1 May 14, 2018
  • 
	World Health Organisation vows to eliminate trans fats from diets globally

    World Health Organisation vows to eliminate trans fats from diets globally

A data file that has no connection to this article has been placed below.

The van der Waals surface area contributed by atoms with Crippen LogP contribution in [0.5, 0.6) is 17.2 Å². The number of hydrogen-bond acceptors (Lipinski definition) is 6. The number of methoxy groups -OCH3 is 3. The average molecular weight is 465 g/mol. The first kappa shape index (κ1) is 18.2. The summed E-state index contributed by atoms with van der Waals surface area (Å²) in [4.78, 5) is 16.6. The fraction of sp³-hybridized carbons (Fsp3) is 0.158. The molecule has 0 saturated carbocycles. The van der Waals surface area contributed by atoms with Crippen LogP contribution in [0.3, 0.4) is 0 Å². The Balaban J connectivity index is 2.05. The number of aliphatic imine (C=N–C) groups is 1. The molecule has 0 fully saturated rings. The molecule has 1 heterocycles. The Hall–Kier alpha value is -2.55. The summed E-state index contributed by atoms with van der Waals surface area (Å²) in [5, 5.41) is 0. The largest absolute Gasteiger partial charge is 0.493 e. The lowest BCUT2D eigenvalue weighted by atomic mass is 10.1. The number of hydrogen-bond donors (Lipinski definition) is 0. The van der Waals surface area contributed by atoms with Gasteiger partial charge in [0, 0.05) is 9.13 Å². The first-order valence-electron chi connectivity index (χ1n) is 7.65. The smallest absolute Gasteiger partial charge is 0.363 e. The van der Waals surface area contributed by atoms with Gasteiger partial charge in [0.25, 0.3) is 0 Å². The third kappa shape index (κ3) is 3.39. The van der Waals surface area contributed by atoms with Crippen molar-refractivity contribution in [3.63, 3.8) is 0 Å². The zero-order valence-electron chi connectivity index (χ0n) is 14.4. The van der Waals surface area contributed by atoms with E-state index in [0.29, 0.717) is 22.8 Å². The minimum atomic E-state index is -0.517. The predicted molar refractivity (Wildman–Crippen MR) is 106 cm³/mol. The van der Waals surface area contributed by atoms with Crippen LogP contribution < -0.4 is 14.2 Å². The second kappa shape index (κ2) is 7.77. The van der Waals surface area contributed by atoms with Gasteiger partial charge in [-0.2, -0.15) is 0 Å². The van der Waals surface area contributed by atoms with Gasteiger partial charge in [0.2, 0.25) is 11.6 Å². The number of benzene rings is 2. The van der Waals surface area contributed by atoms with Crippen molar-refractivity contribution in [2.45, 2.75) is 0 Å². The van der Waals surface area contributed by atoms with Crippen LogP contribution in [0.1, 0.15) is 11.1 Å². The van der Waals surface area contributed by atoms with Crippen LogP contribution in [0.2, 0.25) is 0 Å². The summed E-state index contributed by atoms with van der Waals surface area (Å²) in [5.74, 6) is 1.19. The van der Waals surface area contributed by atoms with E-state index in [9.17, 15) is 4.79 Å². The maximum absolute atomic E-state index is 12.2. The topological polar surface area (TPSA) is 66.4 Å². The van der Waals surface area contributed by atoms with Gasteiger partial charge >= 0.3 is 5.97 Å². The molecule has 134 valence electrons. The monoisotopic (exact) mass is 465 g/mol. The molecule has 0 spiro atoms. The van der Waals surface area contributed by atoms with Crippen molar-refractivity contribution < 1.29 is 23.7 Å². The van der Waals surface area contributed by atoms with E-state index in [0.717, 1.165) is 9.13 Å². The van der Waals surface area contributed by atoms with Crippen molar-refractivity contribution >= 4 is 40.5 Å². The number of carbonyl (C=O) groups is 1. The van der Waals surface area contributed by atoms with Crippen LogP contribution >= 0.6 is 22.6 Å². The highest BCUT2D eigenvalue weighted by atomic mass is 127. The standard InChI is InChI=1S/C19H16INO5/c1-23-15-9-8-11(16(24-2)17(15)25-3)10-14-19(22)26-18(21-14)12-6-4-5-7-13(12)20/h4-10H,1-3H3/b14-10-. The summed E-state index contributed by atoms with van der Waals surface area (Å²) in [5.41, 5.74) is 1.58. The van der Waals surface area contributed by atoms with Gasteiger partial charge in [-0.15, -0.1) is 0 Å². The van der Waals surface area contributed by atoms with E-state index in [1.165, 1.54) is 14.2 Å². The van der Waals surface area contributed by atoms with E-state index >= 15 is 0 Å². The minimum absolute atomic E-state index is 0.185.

o help countries wipe out trans fats from the global food supply in the next five years.</p><p>The United Nations agency has in the past pushed to exterminate infectious diseases, but now it is aiming to erase a hazard linked to chronic illness.</p><p>The UN health agency said eliminating trans fats is critical to preventing deaths worldwide. </p><p>The WHO estimates that eating trans fats – commonly found in baked and processed foods – leads to the deaths of more than 500,000 people from heart disease every year.</p><p>The World Health Organisation called on all nations to eliminate artificial trans fats, which are common in fried and processed foods, from everything we eat in the next five years</p><p>Officials think it can be done in five years because the work is well under way in many countries. Denmark banned trans fats 15 years ago, and since then the United States and more than 40 other higher-income countries have been working on getting the heart-clogging additives out of their food supplies.</p><p>The WHO is now pushing middle- and lower-income countries to pick up the fight, said Dr Francesco Branca, director of the WHO's department of nutrition for health and development.</p><p>Artificial trans fats are unhealthy substances that are created when hydrogen is added to vegetable oil to make it solid, like in the creation of margarine or shortening. Health experts say they can be replaced with canola oil or other products. There are also naturally occurring trans fats in some meats and dairy products.</p><p>The WHO recommends that no more than 1% of a person's calories come from trans fats.</p><p>'Trans fats are a harmful compound that can be removed easily without major cost and without any impact on the quality of the foods,' Dr Branca said.</p><p>Countries will likely have to use regulation or legislation to compel food makers to make the switch, experts said.</p><p>Dr Tom Frieden, a former director of the US Centers for Disease Control and Prevention who worked with WHO officials on the call to action, said the move was unprecedented.</p><p>'The world is now setting its sights on today's leading killers – particularly heart disease, which kills more people than any other cause in almost every country,' said Dr Frieden, president of a New-York-based project called Resolve to Save Lives.</p><p>The first trans fatty food to hit the US market was Crisco shortening, which went on sale in 1911. Trans fatty foods became increasingly popular beginning in the 1950s, partly because experts at the time thought they were healthier than cooking with butter or lard.</p><p>Food makers liked artificial trans fats because they prolonged product shelf life. They used them in doughnuts, biscuits and deep-fried foods.</p><p>But studies gradually revealed that trans fats wreck cholesterol levels in the blood and drive up the risk of heart disease. Health advocates say trans fats are the most harmful fat in the food supply.</p><p>In 2006, New York City banned restaurants from serving food with trans fats. The same year the FDA required manufacturers to list trans fat content information on food labels.</p><p>Many manufacturers cut back, and studies showed trans fat levels in the blood of middle-aged US adults fell by nearly 60% by the end of the decade.</p><p>In 2015, the US FDA took steps to finish the job of eliminating trans fats, calling for manufacturers to stop selling trans fatty foods by June 18, 2018 – a deadline that arrives next month. FDA officials have not said how much progress has been made or how they will enforce their rule against food makers that do not comply.</p><p>Do you want to automatically post your MailOnline comments to your Facebook Timeline?</p><p>Your comment will be posted to MailOnline as usual.</p><p>Do you want to automatically post your MailOnline comments to your Facebook Timeline?</p><p> We will automatically post your comment and a link to the news story to your Facebook timeline at the same time it is posted on MailOnline. To do this we will link your MailOnline account with your Facebook account. We’ll ask you to confirm this for your first post to Facebook.</p><p>Part of the Daily Mail, The Mail on Sunday &amp; Metro Media Group</p>